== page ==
Narrative, punctuated poetry like a false strike drifts the float line at runs edge.

Any true adventure, flyfishing trip or otherwise, begins with the whisper of a wish:

“I'd love to fish the…….” Fill in the blank.

When a trip with family member or best friend, son or daughter, has the common bond of good companionship, laughter, the unexpected, it is a successful one.

When a trip throws you into transcendent beauty, a sense of wildness, and freedom then you are lucky enough to have been to a place called : Patagonia.

“Fly fishing invites you to release yourself and catch your dream.”

What are people saying about Los Torreones Lodge in Chile-Patagonia?

What are people saying about Los Torreones Lodge in Chile-Patagonia?

“This experience could not be more perfect! Thank you for sharing your beautiful country with us.”   Sarah USA

“This was an incredible experience that I will never forget. Thank you so much for this beautiful trip.”  Lee, Amsterdam

Best tour we´ve ever taken….beautiful scenery, friendly animal and lots of fun. Thank you for opening your lodge to us! Donna & John, USA

Excelente todo! La hospitalidad, el lugar incredible. Todo está preparado para pasar un buen rato. Muchas gracias por todo.” Ernesto, Santiago

Une journée inoubliable…..Merci. Merci. Merci!!!!! Sonja, France

Merci, pour cette belle balade a cheval. Je revendrai voluntiers sojourner dans votre lodge. Mireille, Suisse

“Thank you for a great day and for being a great host.” Meghan, Barcelona

“Thanks for an absolutely beautiful experience. Great guides, incredible scenery and nice horses! Thanks again for my best Chilean Experience.  Donna , USA

“Feliz de conocer este hermoso lugar, fuimos muy bien acogidos por esta familia tan cordial. …..” Gloria, Santiago de Chile

Demasiado bonito el lugar! Increible la hospitalidad! Nos encantó la cabalgata! Los recommendaremos y ojalá pudamos volver!!   Familia Valente , Santiago

Thank you for an amazing time. We all love the experience. Would come back in a heart beat.” Tish, Montreal, Canada

“We thoroughly enjoyed ourselves, Great Property, Fantastic Guides, Wonderful horses. Hope to see you again soon.  Drew & Tanya Vancouver, Canada

Best Trip ever!! I want to come back and stay a week!  Georgia, US

The fishing season in review. Patagonia Chile.

The fishing season in review. Patagonia Chile.

Thank you one and all!

It was a fine season last year year in Patagonia and especially along the Simpson River where the lodge is located.

Fields of spring lupin

Fields of spring lupin

The season began Oct 15th, springtime in Chile, to high water, early running chinook, and reasonably good weather. The season ended the first Sunday of May a bit more than six months later.

Guests, many now close friends, arrived from around the world at Los Torreones Lodge: United States, Spain, Denmark, Germany, Switzerland, Canada, Brazil, and Argentina.

Many repeat clients and many new. The serious fly fishing river rats, as well as fly fishing folks crossing off that last elusive item on their Bucket List. Couples exploring the “Carretera Austral”,  and solo travelers. And of course many Chilean families who came in for long weekends via direct daily flights from Santiago to Coyhaique/Balmaceda Airport.

A summer brown

A summer brown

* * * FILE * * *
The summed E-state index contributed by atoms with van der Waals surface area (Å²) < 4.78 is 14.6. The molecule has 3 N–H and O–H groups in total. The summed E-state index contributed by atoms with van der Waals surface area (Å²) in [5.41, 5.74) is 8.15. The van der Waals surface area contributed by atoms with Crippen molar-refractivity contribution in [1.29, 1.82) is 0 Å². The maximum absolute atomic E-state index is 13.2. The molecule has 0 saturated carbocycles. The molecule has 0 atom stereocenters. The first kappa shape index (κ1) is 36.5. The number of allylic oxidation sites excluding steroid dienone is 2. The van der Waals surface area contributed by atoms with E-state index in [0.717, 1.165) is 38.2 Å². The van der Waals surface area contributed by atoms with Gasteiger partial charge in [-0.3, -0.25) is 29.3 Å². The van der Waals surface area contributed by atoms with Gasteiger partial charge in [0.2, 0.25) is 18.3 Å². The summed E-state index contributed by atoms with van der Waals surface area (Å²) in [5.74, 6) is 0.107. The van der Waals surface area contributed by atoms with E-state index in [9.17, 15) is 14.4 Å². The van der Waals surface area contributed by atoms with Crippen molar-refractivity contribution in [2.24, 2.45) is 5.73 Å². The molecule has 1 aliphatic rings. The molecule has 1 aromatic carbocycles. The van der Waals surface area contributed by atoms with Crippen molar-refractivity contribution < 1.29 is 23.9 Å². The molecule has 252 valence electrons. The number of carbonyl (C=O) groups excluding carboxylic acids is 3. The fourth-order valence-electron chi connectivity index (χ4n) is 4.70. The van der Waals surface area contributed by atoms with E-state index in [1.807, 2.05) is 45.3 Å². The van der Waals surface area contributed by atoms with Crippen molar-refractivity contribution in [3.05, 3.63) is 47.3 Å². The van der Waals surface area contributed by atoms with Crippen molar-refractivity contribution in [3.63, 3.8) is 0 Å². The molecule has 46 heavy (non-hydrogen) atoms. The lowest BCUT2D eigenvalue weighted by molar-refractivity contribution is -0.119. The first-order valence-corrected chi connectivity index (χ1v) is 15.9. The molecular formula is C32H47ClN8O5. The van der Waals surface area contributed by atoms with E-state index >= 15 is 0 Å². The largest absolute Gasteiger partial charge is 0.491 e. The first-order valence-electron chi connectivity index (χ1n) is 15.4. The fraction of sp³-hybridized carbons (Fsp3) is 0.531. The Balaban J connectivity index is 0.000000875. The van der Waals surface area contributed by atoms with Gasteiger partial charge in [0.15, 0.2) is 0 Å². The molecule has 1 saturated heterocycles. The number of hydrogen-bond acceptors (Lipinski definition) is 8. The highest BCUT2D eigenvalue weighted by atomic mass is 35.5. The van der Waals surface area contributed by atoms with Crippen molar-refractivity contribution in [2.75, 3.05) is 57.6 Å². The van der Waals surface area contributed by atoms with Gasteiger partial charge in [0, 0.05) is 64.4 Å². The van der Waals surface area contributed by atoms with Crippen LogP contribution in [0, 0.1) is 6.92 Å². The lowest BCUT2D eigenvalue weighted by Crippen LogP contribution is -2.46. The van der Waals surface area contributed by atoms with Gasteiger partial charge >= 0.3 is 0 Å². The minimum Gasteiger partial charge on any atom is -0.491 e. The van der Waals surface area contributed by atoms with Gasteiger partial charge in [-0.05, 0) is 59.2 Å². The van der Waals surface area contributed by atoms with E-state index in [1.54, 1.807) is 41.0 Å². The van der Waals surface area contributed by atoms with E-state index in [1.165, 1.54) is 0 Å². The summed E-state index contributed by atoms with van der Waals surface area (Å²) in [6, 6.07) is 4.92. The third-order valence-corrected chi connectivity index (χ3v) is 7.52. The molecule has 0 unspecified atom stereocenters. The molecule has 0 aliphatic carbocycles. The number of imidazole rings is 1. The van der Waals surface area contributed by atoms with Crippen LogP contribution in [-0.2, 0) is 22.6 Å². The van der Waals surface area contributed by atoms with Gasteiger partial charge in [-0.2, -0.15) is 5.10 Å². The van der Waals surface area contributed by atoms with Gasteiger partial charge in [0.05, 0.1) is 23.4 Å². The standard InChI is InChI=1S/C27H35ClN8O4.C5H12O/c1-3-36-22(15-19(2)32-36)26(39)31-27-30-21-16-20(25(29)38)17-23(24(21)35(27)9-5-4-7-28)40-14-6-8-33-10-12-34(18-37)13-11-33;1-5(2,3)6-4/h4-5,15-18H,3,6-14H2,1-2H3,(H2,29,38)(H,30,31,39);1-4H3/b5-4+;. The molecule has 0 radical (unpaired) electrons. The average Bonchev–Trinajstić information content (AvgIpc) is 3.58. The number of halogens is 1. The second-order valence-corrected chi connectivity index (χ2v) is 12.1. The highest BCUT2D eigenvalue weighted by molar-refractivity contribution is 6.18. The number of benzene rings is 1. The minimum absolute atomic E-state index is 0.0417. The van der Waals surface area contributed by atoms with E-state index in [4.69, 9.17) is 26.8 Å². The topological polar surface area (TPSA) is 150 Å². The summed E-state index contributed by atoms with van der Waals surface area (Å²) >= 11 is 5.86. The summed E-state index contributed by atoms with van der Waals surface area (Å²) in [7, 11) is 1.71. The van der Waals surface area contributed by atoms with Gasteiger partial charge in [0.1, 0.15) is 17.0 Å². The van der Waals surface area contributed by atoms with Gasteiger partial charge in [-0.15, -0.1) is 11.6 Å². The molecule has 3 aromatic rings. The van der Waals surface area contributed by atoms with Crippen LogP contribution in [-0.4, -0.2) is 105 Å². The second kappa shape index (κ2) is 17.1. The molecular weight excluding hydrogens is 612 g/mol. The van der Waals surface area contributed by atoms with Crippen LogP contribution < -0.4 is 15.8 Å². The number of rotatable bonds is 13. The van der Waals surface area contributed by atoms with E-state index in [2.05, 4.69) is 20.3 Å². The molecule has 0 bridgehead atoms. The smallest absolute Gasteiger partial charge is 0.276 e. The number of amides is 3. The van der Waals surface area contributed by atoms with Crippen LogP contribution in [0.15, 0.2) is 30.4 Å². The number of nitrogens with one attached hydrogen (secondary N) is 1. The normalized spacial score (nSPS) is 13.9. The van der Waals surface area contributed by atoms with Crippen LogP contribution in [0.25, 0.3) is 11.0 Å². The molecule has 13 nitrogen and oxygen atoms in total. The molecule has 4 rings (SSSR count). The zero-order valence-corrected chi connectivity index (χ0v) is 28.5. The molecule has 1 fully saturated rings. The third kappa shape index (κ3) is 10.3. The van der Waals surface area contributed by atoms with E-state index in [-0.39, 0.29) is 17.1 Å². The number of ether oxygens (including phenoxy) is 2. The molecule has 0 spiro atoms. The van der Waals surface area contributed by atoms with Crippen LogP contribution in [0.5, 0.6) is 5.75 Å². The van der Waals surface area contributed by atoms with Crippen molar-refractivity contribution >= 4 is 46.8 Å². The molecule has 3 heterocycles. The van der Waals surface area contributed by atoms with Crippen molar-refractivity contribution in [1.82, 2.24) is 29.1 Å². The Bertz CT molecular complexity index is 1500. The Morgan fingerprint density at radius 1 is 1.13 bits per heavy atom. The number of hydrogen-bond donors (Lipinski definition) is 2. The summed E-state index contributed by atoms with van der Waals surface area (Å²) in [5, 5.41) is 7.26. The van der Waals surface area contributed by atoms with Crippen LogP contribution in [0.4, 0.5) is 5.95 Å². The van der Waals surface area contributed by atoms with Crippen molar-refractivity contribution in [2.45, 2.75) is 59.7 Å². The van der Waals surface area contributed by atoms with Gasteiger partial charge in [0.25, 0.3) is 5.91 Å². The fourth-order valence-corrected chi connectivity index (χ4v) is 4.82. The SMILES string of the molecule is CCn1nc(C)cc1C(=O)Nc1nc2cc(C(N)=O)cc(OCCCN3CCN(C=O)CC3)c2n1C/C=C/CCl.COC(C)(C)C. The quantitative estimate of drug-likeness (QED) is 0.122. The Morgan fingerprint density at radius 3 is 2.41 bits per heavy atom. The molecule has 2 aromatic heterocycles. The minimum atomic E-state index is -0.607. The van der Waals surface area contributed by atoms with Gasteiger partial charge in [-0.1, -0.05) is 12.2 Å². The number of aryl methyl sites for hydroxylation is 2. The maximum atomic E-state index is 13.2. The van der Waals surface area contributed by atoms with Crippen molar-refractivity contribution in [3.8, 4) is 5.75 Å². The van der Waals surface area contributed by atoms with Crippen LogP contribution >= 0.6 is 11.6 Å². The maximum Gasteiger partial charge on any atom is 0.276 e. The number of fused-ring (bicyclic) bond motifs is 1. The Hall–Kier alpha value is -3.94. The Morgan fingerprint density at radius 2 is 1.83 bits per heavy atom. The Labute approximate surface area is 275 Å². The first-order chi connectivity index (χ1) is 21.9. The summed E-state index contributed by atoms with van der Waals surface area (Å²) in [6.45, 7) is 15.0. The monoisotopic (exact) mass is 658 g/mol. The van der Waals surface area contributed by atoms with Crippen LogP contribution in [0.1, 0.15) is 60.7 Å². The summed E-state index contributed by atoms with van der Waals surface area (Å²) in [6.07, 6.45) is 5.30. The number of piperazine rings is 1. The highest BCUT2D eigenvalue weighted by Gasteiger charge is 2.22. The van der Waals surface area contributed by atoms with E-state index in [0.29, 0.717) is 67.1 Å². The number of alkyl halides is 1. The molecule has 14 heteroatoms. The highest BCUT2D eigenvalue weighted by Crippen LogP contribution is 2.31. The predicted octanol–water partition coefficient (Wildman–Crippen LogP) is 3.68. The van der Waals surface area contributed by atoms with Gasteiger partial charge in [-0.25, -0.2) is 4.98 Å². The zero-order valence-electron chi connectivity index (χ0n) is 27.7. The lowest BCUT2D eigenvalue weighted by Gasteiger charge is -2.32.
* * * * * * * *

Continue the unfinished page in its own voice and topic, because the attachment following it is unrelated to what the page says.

Some adventure minded travelers asked us to take the packhorses up to the remote high valleys above the Nirehuao River right next to the Argentine border. We slept in a small, well-appointed cabin and over an open fire, on brisk nights, looked up at the Southern Cross to help guide our thoughts and plan the following day fishing or horse trek.

Occasionally, early and late season, high up in the mountains, you can get dusted with summer snows, which leave a jeweled frost, glistening in the early morning sunlight on the hardy pampa grass. These special moments punctuated a special year for us.

But most clients last year came to float the legendary Simpson River, The Manihuales River, or walk the Nirehuao, and explore wading the smaller, Rio Emperador Guillermo for resident dinosaur trout.

At the end of the day walking down from the Lodge to fish the evening hatch at the final moments of light and shadow was a magic moment for many clients. An orchestrated concert of rising fish: “plop”, “thuchk” and the not infrequent “KARPlulunk”, of large browns breaking the surface and slamming mayflies or caddis; provided counterpoint tempo to the swishing current and evening breeze.

For many this is a highlight, epiphanic moment. It’s difficult to explain the symphony of motion as clouds of dry flies drop out of willows as the sun touches the last rocks in the high torreones. The Simpson hatch is simply a miracle of nature.

Usually we floated for the entire day down different sections of the Simpson and Manihuales Rivers, putting in at nearby access points. Morning floats start around 9.30/10:00am depending on weather conditions. As the season progressed river flows diminished allowing better access to secret fallen logs, and hidden banks. Last season, due to less rainfall river levels dropped significantly.

Around 1:00-2.00 pm we normally stop for a riverside picnic break with Chilean wines and first class food prepared by the Lodge chef.

River picnic with a side of fishing. 

River picnic with a side of fishing. 

Clients in good physical condition waded and worked the water by foot, always accompanied by a Chilean bilingual expert guide allowing for an intimate experience of being in Patagonia. Whenever possible we took time to sight fish big cautious browns usually abiding deep in the underwater structure of a fallen “cogiue” tree.

Looking back on last season, is similar to casting; it obliges one to almost simultaneously look forward to the coming year.

Patagonia remains an adventure like none other, an experience for anglers and non-anglers alike.  We send best wishes and abrazos to all who might be considering a visit, we´ve saved you some space!